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Over the last decade, organizations have significantly scaled up their business processes. They’ve increased the amount of technology they use, the size of their teams spinning up new systems, and the number of assets they have created. However, as businesses themselves have accelerated, their vulnerability management systems have been left in the dust.
Businesses must recognize that vulnerability management is no longer just a problem of “getting your hands around it all.” The sheer number of new vulnerabilities coming into your system each day will always be greater than the number you are able to fix with a hands-on approach.
So, how do you bring better precision to vulnerability management so you can start focusing on the vulnerabilities that matter most? Here are five steps to get you started.
Centralize assets and vulnerabilities in a single inventory
Before your organization can do vulnerability management well, you need a clearer understanding of your assets. The Center for Internet Security lists “inventory and control of enterprise assets” as the very first critical security control in its recommended set of actions for cyber-defense. This is because an organization needs a clear understanding of its assets before it can begin to do vulnerability management well.
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To get a complete picture, you need to consolidate your existing asset and vulnerability data, which comes from asset management tools, CMDBs, network scanners, application scanners and cloud tools. And to keep from chasing your tail, don’t forget to de-duplicate and correlate this data so only a single instance of each asset exists. This effort is key to understanding vulnerability risk across an organization.
Identify “crown jewel” or business-critical assets
Not all computer systems in your environment are equally important. A critical vulnerability on a test system sitting under someone’s desk with no production data is far less important than that same vulnerability on your payroll system. So, if you don’t have a list of crown jewels, now would be a great time to start compiling one.
Your incident response team is also incredibly interested in your organization’s crown jewel assets. If you don’t have the list, they might. Plus, if your efforts result in fewer vulnerabilities to exploit on those crown jewel assets, that translates into fewer and lower impact incidents on those business-critical assets.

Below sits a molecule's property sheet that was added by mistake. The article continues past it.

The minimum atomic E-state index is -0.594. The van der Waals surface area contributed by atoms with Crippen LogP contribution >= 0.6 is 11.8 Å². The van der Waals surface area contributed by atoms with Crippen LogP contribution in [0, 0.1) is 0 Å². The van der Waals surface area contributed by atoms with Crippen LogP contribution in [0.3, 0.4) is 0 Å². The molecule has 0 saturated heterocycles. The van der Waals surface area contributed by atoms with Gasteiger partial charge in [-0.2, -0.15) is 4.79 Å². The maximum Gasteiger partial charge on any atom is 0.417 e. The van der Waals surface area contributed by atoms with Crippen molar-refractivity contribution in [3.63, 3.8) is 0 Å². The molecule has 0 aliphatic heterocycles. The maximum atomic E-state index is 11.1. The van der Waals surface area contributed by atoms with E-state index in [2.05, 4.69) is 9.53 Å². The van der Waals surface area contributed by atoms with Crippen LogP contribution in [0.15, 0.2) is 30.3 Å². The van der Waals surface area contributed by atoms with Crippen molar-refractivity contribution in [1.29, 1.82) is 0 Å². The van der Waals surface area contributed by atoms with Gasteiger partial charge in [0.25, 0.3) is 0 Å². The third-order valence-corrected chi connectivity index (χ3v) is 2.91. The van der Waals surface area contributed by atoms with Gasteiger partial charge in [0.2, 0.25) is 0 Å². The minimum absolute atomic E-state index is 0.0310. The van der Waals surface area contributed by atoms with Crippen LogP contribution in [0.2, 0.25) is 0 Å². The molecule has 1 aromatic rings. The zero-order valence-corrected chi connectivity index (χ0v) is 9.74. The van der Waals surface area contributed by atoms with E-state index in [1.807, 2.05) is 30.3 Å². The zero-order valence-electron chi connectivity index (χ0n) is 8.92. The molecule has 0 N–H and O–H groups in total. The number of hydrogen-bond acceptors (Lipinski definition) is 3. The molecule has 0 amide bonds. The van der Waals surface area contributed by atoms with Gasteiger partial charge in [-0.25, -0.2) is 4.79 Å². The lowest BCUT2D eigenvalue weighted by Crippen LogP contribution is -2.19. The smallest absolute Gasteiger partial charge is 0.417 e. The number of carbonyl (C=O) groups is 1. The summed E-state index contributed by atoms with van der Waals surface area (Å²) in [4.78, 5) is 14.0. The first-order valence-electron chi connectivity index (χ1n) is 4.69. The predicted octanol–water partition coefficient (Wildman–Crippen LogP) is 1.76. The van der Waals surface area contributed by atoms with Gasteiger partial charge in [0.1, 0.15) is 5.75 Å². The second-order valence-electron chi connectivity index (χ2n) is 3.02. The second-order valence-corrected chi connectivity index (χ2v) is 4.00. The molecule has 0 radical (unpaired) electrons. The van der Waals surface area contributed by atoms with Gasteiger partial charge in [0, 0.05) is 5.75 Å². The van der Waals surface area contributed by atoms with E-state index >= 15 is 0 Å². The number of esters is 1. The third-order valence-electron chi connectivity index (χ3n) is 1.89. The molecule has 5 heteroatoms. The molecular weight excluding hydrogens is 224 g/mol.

Enrich vulnerability data with threat intelligence
Every month in 2022, an average of 2,800 new vulnerabilities were disclosed. That means that in order to just hold your ground and ensure your vulnerability backlog didn’t increase, you had to fix 2,800 vulnerabilities every month. If you wanted to make progress, you needed to fix more than that.
The conventional advice is to just fix critical and high-severity vulnerabilities. However, according to Qualys, 51% of vulnerabilities meet those criteria. That means you need to fix 1,428 vulnerabilities every month to hold your ground.
That’s the bad news. The good news is that exploit code exists for approximately 12,000 vulnerabilities, and approximately 9,400 of those are reliable enough that evidence exists someone is using them. You can use a vulnerability intelligence feed to learn which exploit codes are being used and how effective they are. Correlating your vulnerability scans against a quality intelligence feed is key to finding which of those vulnerabilities deserves your long-term attention and which are just flashes in the pan and can wait for another day.
Automate repetitive vulnerability management tasks for scale
Gathering KPIs or other metrics, assigning tickets and tracking evidence of false positives are all examples of repetitive, uninteresting work that a security analyst nevertheless spends 50 to 75% of their workday performing. Thankfully, these are tasks that algorithms can assist with or even completely automate.
What you can’t automate is collaboration. Therefore, split your vulnerability management tasks into two categories to make better use of everyone’s time. Automate repetitive and monotonous tasks, and your analysts can tackle the complex and intricate work that only a human being can do. This will improve not only productivity, but job satisfaction and effectiveness.
Provide prioritized vulnerability remediations across teams
Vulnerability management is one of the most difficult practices in information security. Every other security practice has some control over its own outcomes; they perform an action, the action produces a result, and they are evaluated on the results of their own actions.
However, vulnerability management must first influence another team to perform an action. From there, the action produces a result, and the vulnerability management team member is evaluated on the results of someone else’s actions. At its worst, it devolves into handing a spreadsheet to a system administrator with the words, “fix this.” The result is a few vulnerabilities fixed at random.
Effective vulnerability management needs more precision than that. If you can provide asset owners with a short, specific list of vulnerabilities that need to be resolved on specific assets in order of priority, and are also willing to help determine the best fix action for each vulnerability, you will be much more likely to get results you will be happy with.
Nearly all risk exists in just 5% of known vulnerabilities. If you can collaborate on getting that specific 5% fixed, you can change vulnerability management from an impossible dream into an achievement you can be proud of.
David Farquhar is a solutions architect for Nucleus Security.
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